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The Reddest Atmospheric Modes and the Forcings of the Spectra of These Modes

The Reddest Atmospheric Modes and the Forcings of the Spectra of These Modes The reddest atmospheric modes are studied using a 500-yr integration performed with the coupled ECHAM1/LSG general circulation model. By fitting a first-order autoregressive process to the considered time series, a simple measure of the spectral shape is obtained that allows an objective intercomparison of the spectra and the time series. Two modes, the tropical and the Southern Hemisphere modes, are identified as the reddest modes of the model atmosphere. Both are strongly anisotropic. The Southern Hemisphere mode, characterized by a dipole of zonal wind anomalies at Southern Hemispheric mid- and high latitudes, is related to a mass redistribution and a well-defined meridional circulation, whereas no significant anomalies of surface pressure and meridional velocity are found for the tropical mode, which is characterized by a maximum of zonal wind anomalies in the upper tropical troposphere. On timescales longer than a month, the two modes make, relative to other motions, the largest contributions to the global axial relative and Ω angular momenta M r and M Ω (i.e., the portions of the angular momentum that are related to the relative motions and the distributions of mass, respectively) and control the variations of M r and M Ω . Based on these relationships, the separated budgets of M r and M Ω are used to study the forcings of the spectra of the modes. The results suggest that the forcings of the low-frequency parts of the spectra are extremely feeble, whereas the forcings of the high-frequency parts of the spectra can be easily captured. For the Southern Hemisphere mode, the forcings of the high-frequency variations involve processes that are related to large meridional velocity near the surface. http://www.deepdyve.com/assets/images/DeepDyve-Logo-lg.png Journal of the Atmospheric Sciences American Meteorological Society

The Reddest Atmospheric Modes and the Forcings of the Spectra of These Modes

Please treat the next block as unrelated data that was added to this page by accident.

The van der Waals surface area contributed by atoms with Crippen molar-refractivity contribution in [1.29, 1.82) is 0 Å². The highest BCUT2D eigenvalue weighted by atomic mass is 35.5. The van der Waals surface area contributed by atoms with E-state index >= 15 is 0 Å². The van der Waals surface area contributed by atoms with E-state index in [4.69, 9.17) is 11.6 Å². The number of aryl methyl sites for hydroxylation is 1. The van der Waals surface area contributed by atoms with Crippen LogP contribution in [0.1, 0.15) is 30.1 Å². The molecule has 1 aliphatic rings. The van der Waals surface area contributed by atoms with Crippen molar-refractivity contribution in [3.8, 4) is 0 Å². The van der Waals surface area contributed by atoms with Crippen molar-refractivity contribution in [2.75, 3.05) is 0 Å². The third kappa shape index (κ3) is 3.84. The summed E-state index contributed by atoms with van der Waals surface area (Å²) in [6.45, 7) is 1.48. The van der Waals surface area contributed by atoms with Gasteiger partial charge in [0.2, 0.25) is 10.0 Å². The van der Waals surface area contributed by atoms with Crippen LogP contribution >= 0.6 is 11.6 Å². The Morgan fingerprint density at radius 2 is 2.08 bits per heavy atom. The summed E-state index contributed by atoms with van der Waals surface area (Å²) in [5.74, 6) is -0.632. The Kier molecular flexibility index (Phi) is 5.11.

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Publisher
American Meteorological Society
Copyright
Copyright © 1995 American Meteorological Society
ISSN
1520-0469
DOI
10.1175/1520-0469(1999)056<1614:TRAMAT>2.0.CO;2
Publisher site
See Article on Publisher Site

Abstract

The reddest atmospheric modes are studied using a 500-yr integration performed with the coupled ECHAM1/LSG general circulation model. By fitting a first-order autoregressive process to the considered time series, a simple measure of the spectral shape is obtained that allows an objective intercomparison of the spectra and the time series. Two modes, the tropical and the Southern Hemisphere modes, are identified as the reddest modes of the model atmosphere. Both are strongly anisotropic. The Southern Hemisphere mode, characterized by a dipole of zonal wind anomalies at Southern Hemispheric mid- and high latitudes, is related to a mass redistribution and a well-defined meridional circulation, whereas no significant anomalies of surface pressure and meridional velocity are found for the tropical mode, which is characterized by a maximum of zonal wind anomalies in the upper tropical troposphere. On timescales longer than a month, the two modes make, relative to other motions, the largest contributions to the global axial relative and Ω angular momenta M r and M Ω (i.e., the portions of the angular momentum that are related to the relative motions and the distributions of mass, respectively) and control the variations of M r and M Ω . Based on these relationships, the separated budgets of M r and M Ω are used to study the forcings of the spectra of the modes. The results suggest that the forcings of the low-frequency parts of the spectra are extremely feeble, whereas the forcings of the high-frequency parts of the spectra can be easily captured. For the Southern Hemisphere mode, the forcings of the high-frequency variations involve processes that are related to large meridional velocity near the surface.

Journal

Journal of the Atmospheric SciencesAmerican Meteorological Society

Published: Aug 3, 1995

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